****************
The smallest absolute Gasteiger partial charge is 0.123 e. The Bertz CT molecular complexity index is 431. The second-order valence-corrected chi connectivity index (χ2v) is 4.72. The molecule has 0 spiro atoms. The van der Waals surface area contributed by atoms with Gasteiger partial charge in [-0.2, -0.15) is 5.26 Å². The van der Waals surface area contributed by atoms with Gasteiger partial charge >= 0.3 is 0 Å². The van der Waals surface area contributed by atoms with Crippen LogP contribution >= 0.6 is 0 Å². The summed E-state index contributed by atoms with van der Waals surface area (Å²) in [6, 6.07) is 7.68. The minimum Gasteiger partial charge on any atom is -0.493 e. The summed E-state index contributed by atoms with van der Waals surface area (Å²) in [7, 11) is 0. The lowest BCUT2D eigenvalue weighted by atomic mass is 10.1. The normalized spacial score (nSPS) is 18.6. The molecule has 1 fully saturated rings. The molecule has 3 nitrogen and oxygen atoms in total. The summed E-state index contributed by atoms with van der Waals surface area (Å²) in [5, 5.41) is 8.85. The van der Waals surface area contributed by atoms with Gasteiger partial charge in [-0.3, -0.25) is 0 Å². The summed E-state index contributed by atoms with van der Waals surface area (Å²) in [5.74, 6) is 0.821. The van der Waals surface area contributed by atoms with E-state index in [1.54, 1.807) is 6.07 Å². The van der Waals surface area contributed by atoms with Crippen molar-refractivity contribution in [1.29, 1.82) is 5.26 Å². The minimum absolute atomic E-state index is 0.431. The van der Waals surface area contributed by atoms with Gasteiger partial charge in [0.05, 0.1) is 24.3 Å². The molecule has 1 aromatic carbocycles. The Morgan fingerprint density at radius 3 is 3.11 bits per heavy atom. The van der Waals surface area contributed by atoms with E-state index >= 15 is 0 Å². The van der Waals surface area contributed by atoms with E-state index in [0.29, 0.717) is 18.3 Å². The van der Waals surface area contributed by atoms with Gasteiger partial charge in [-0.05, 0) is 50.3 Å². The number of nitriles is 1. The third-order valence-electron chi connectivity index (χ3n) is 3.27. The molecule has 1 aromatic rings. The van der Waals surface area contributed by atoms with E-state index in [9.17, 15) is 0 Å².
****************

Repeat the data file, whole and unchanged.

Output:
The smallest absolute Gasteiger partial charge is 0.123 e. The Bertz CT molecular complexity index is 431. The second-order valence-corrected chi connectivity index (χ2v) is 4.72. The molecule has 0 spiro atoms. The van der Waals surface area contributed by atoms with Gasteiger partial charge in [-0.2, -0.15) is 5.26 Å². The van der Waals surface area contributed by atoms with Gasteiger partial charge >= 0.3 is 0 Å². The van der Waals surface area contributed by atoms with Crippen LogP contribution >= 0.6 is 0 Å². The summed E-state index contributed by atoms with van der Waals surface area (Å²) in [6, 6.07) is 7.68. The minimum Gasteiger partial charge on any atom is -0.493 e. The summed E-state index contributed by atoms with van der Waals surface area (Å²) in [7, 11) is 0. The lowest BCUT2D eigenvalue weighted by atomic mass is 10.1. The normalized spacial score (nSPS) is 18.6. The molecule has 1 fully saturated rings. The molecule has 3 nitrogen and oxygen atoms in total. The summed E-state index contributed by atoms with van der Waals surface area (Å²) in [5, 5.41) is 8.85. The van der Waals surface area contributed by atoms with Gasteiger partial charge in [-0.3, -0.25) is 0 Å². The summed E-state index contributed by atoms with van der Waals surface area (Å²) in [5.74, 6) is 0.821. The van der Waals surface area contributed by atoms with E-state index in [1.54, 1.807) is 6.07 Å². The van der Waals surface area contributed by atoms with Crippen molar-refractivity contribution in [1.29, 1.82) is 5.26 Å². The minimum absolute atomic E-state index is 0.431. The van der Waals surface area contributed by atoms with Gasteiger partial charge in [0.05, 0.1) is 24.3 Å². The molecule has 1 aromatic carbocycles. The Morgan fingerprint density at radius 3 is 3.11 bits per heavy atom. The van der Waals surface area contributed by atoms with E-state index >= 15 is 0 Å². The van der Waals surface area contributed by atoms with E-state index in [0.29, 0.717) is 18.3 Å². The van der Waals surface area contributed by atoms with Gasteiger partial charge in [-0.05, 0) is 50.3 Å². The number of nitriles is 1. The third-order valence-electron chi connectivity index (χ3n) is 3.27. The molecule has 1 aromatic rings. The van der Waals surface area contributed by atoms with E-state index in [9.17, 15) is 0 Å².